James Battey is in the frame for president's job.
The California Institute for Regenerative Medicine (CIRM) is courting the top stem-cell official at the US National Institutes of Health (NIH) to take over as its president.
James Battey, who since 2002 has coordinated stem-cell research at the NIH as chair of its Stem Cell Task Force, was approached by a member of the CIRM's governing committee in December after its current president, Zach Hall, announced his resignation (see Nature 444, 803; 2006).
Since then, Battey has been excused from all stem-cell-related work at the NIH, agency spokeswoman Marin Allen has confirmed. He remains in his position as director of the National Institute on Deafness and Other Communication Disorders in Bethesda, Maryland. “NIH is grateful for the leadership he has provided and is honouring his privacy,” Allen wrote in an e-mail.
Battey was considered as a candidate last time the CIRM was looking for a president, in early 2005 when the $3-billion institute was newly minted. It ended up hiring Hall.
The 14-member search committee charged with finding the institute's next president was scheduled to hold its first meeting by teleconference on 31 January. Two days earlier, CIRM spokesman Dale Carlson called any discussion of Battey's candidacy premature. “The search committee hasn't met. They've not retained an [executive search] firm. They haven't posted a job description,” he said.
We need to think about what talents and what skill set we need in the new president.
The search committee hasn't discussed a shortlist “with any real seriousness”, member Joan Samuelson, founder of the Parkinson's Action Network, told Nature on 29 January. “We need to think about what talents and what skill set we need in the new president. And we should be clear about that before we write a job description,” she said.
The search committee's agenda for this week's meeting includes considering the president's job summary, application criteria and a 'potential timetable' for hiring.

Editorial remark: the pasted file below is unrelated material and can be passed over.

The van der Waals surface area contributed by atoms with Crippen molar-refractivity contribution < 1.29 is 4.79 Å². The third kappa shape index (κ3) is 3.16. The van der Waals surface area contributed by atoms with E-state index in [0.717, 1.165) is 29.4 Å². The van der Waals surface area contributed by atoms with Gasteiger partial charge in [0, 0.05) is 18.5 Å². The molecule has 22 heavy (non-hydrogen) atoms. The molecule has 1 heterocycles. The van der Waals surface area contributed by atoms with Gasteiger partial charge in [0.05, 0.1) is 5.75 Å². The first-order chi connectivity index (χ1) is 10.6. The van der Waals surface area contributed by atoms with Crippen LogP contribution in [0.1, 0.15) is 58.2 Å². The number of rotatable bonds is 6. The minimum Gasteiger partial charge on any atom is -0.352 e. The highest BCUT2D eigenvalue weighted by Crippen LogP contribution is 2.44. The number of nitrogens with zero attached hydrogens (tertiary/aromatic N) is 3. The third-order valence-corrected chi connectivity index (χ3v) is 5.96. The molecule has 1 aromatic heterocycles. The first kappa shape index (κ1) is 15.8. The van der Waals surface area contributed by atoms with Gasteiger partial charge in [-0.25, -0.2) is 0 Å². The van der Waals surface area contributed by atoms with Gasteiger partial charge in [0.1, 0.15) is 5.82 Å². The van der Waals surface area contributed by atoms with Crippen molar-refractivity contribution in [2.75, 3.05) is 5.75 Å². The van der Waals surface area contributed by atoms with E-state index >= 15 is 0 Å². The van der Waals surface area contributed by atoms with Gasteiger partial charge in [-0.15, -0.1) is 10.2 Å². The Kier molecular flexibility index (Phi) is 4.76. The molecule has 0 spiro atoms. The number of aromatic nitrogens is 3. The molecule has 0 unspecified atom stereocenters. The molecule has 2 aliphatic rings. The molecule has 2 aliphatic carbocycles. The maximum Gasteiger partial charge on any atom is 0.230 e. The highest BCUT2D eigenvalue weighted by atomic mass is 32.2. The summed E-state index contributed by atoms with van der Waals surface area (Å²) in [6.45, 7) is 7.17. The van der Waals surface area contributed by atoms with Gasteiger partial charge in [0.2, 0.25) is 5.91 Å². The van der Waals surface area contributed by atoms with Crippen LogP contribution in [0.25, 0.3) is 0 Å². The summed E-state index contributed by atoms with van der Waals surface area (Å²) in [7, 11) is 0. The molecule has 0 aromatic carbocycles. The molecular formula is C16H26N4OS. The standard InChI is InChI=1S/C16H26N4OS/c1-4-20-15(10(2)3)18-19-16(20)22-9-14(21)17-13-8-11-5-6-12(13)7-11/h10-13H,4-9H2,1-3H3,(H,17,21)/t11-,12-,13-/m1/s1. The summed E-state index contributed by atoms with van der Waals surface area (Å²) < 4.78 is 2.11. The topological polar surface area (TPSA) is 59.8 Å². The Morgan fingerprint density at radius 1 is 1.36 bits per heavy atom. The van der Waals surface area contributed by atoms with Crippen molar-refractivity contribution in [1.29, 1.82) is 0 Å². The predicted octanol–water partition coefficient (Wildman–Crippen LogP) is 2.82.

Battey is highly respected within the NIH as an able administrator who rarely makes trouble, but who will speak frankly when necessary. During the controversy over tightened conflict-of-interest rules at the agency, Battey said bluntly that if it adopted the stringent set of rules that was first proposed, he would resign (see Nature 435, 397; 2005). The rules were loosened before they were finalized.
Battey's absence from his NIH stem-cell duties became publicly apparent at a 19 January Senate committee hearing on human embryonic stem-cell research. There, Story Landis, director of the National Institute of Neurological Disorders and Stroke, testified on behalf of the agency. She is now acting chair of the Stem Cell Task Force. It has also emerged that Battey will not be attending a meeting of stem-cell funding agencies being held in Singapore this week.
The CIRM was created by California voters in a November 2004 ballot initiative as a state agency dedicated to making grants and loans for human embryonic stem-cell research and facilities. But its work has so far been held up by litigation challenging the ballot. With an end to that litigation now on the horizon, “it's a crucial moment in our history”, says Samuelson. “The choice of a president can have a lot to do with how much we move ahead and how fast.”
Related links in Nature Research
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A long week in stem-cell politics...
Related external links
National Institute on Deafness and Other Communication Disorders
National Institutes of Health Stem Cell Task Force
California Institute for Regenerative Medicine
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Wadman, M. California institute woos NIH stem-cell chief. Nature 445, 464–465 (2007). https://doi.org/10.1038/445464b